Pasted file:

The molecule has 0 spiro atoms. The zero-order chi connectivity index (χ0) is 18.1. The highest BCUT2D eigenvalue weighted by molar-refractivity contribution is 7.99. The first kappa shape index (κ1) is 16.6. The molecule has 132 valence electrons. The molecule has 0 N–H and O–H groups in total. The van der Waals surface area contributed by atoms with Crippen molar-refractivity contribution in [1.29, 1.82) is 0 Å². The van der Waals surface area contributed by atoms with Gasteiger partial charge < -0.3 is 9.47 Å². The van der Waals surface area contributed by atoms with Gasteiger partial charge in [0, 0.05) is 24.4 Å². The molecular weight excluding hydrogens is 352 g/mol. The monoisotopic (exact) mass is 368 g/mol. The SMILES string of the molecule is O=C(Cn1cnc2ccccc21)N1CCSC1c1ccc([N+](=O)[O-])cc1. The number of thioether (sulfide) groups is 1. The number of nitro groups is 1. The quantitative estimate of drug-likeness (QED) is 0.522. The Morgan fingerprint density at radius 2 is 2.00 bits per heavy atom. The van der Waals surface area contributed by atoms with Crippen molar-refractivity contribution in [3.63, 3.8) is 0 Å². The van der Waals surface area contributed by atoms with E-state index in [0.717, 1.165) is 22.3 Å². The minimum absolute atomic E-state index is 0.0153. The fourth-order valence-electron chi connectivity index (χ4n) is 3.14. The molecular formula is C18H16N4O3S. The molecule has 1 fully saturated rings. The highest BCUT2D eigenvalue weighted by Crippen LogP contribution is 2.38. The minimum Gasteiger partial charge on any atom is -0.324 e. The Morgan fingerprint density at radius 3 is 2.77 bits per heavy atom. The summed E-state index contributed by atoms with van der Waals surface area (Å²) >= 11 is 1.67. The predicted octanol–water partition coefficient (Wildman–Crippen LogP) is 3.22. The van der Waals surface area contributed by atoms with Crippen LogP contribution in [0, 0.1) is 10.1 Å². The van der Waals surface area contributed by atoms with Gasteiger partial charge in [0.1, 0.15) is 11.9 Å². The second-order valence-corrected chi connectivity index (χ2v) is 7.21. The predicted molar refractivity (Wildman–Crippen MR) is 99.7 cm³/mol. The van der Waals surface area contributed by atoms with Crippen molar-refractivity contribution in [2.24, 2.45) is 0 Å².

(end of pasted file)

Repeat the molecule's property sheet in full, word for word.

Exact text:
The molecule has 0 spiro atoms. The zero-order chi connectivity index (χ0) is 18.1. The highest BCUT2D eigenvalue weighted by molar-refractivity contribution is 7.99. The first kappa shape index (κ1) is 16.6. The molecule has 132 valence electrons. The molecule has 0 N–H and O–H groups in total. The van der Waals surface area contributed by atoms with Crippen molar-refractivity contribution in [1.29, 1.82) is 0 Å². The van der Waals surface area contributed by atoms with Gasteiger partial charge < -0.3 is 9.47 Å². The van der Waals surface area contributed by atoms with Gasteiger partial charge in [0, 0.05) is 24.4 Å². The molecular weight excluding hydrogens is 352 g/mol. The monoisotopic (exact) mass is 368 g/mol. The SMILES string of the molecule is O=C(Cn1cnc2ccccc21)N1CCSC1c1ccc([N+](=O)[O-])cc1. The number of thioether (sulfide) groups is 1. The number of nitro groups is 1. The quantitative estimate of drug-likeness (QED) is 0.522. The Morgan fingerprint density at radius 2 is 2.00 bits per heavy atom. The van der Waals surface area contributed by atoms with Crippen molar-refractivity contribution in [3.63, 3.8) is 0 Å². The van der Waals surface area contributed by atoms with E-state index in [0.717, 1.165) is 22.3 Å². The minimum absolute atomic E-state index is 0.0153. The fourth-order valence-electron chi connectivity index (χ4n) is 3.14. The molecular formula is C18H16N4O3S. The molecule has 1 fully saturated rings. The highest BCUT2D eigenvalue weighted by Crippen LogP contribution is 2.38. The minimum Gasteiger partial charge on any atom is -0.324 e. The Morgan fingerprint density at radius 3 is 2.77 bits per heavy atom. The summed E-state index contributed by atoms with van der Waals surface area (Å²) >= 11 is 1.67. The predicted octanol–water partition coefficient (Wildman–Crippen LogP) is 3.22. The van der Waals surface area contributed by atoms with Crippen LogP contribution in [0, 0.1) is 10.1 Å². The van der Waals surface area contributed by atoms with Gasteiger partial charge in [0.1, 0.15) is 11.9 Å². The second-order valence-corrected chi connectivity index (χ2v) is 7.21. The predicted molar refractivity (Wildman–Crippen MR) is 99.7 cm³/mol. The van der Waals surface area contributed by atoms with Crippen molar-refractivity contribution in [2.24, 2.45) is 0 Å².